Bulls/bears trade views on Nikkei
Japan’s economic and fiscal policy minister Akira Amari raised a few eyebrows recently when he said he wanted the Nikkei to hit 13,000 by the end of March.
The index, then trading at 11,150, has already risen by more than 30 per cent since November.
Policymakers will “show our mettle” and “continue taking steps to help stock prices rise”, the minister promised.
“Ponzi-based monetary policy,” scoffed market strategist and Pragmatic Capitalism blogger Cullen Roche.
Reuters’ Felix Salmon, however, said Japan was desperately attempting to break two decades of deflation; goosing the market could help do so.
Japan remains cheap, bulls add, with the Nikkei over 70 per cent below its 1989 peak and about 40 per cent below 2007 levels.
It may well hit 13,000 by March.
One month gains of 20.1 per cent, 16.3 per cent and 16.1 per cent were recorded in 1990, 1986 and 1994 respectively, so rapid gains are certainly possible.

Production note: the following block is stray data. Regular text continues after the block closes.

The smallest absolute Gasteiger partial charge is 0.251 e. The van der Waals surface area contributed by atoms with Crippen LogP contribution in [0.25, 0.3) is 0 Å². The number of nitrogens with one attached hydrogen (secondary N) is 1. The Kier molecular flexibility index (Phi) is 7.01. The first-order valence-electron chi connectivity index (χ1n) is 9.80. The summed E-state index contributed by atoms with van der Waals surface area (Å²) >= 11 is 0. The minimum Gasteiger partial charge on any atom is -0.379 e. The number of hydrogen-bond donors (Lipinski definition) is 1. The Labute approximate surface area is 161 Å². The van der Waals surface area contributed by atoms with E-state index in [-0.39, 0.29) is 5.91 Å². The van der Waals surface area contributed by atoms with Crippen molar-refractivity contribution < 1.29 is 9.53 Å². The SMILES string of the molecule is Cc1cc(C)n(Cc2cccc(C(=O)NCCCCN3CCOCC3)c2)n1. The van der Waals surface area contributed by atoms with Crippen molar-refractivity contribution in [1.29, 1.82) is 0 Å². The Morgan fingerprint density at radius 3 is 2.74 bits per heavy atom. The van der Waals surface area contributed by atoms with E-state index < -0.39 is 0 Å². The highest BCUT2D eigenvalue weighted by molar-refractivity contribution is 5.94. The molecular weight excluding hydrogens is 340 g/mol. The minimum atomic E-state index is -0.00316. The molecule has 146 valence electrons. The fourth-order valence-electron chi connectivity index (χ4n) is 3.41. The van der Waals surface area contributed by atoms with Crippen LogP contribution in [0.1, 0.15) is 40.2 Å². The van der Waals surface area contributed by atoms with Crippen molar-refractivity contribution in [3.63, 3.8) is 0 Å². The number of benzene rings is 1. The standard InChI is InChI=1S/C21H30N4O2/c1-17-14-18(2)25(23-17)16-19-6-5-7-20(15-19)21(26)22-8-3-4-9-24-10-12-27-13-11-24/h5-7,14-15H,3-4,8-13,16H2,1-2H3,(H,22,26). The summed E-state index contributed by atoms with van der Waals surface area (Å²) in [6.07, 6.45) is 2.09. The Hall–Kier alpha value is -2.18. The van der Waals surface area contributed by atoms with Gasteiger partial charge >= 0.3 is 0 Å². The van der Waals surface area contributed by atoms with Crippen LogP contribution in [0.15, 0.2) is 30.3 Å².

However, Rory Gillen ( gillenmarkets.com) notes that the Nikkei is now almost 20 per cent above its 30-week moving average – something that has happened on only six or seven occasions during the past 60 years.
Conclusion? “Hold off investing in Japan until a correction occurs”.
US on a high as European markets far from peak
European and US indices have been stuck in secular bear markets since 2000.
However, the damage is much closer to being repaired in the US.
The Euro Stoxx 50 index, despite a recent surge, is barely half of its 2000 peak, even as the SP 500 and Dow Jones Industrial Average close in on all-time highs.
In fact, the Wilshire 5000 – a lesser-known index that tracks all US equities – last week hit an all-time high for the sixth time in the past 14 trading days.
For traders, however, the US climb has been a snooze. Bespoke Investment Group noted last week that the difference between the Dow’s intraday high and intraday low over the previous 13 sessions was just 1.35 per cent – the lowest 13-day spread in 26 years.
'Great rotation' overhyped
There’s been much talk about 2013 marking a “great rotation” out of bonds and into stocks. Last month, US equity funds enjoyed their largest monthly inflows in nine years.
But a Credit Suisse report last week warned that fund flows may be overhyped. The SP 500 more than doubled between March 2009 through 2012, the report noted, despite fund outflows of more than $400 billion. Seven of the 12 worst months of equity outflows happened in 2011/12, while there were only two weeks with inflows of $1 billion during that period. The years 2008, 2010, 2011 and 2012 saw the worst annual outflows (2008 was the only down year).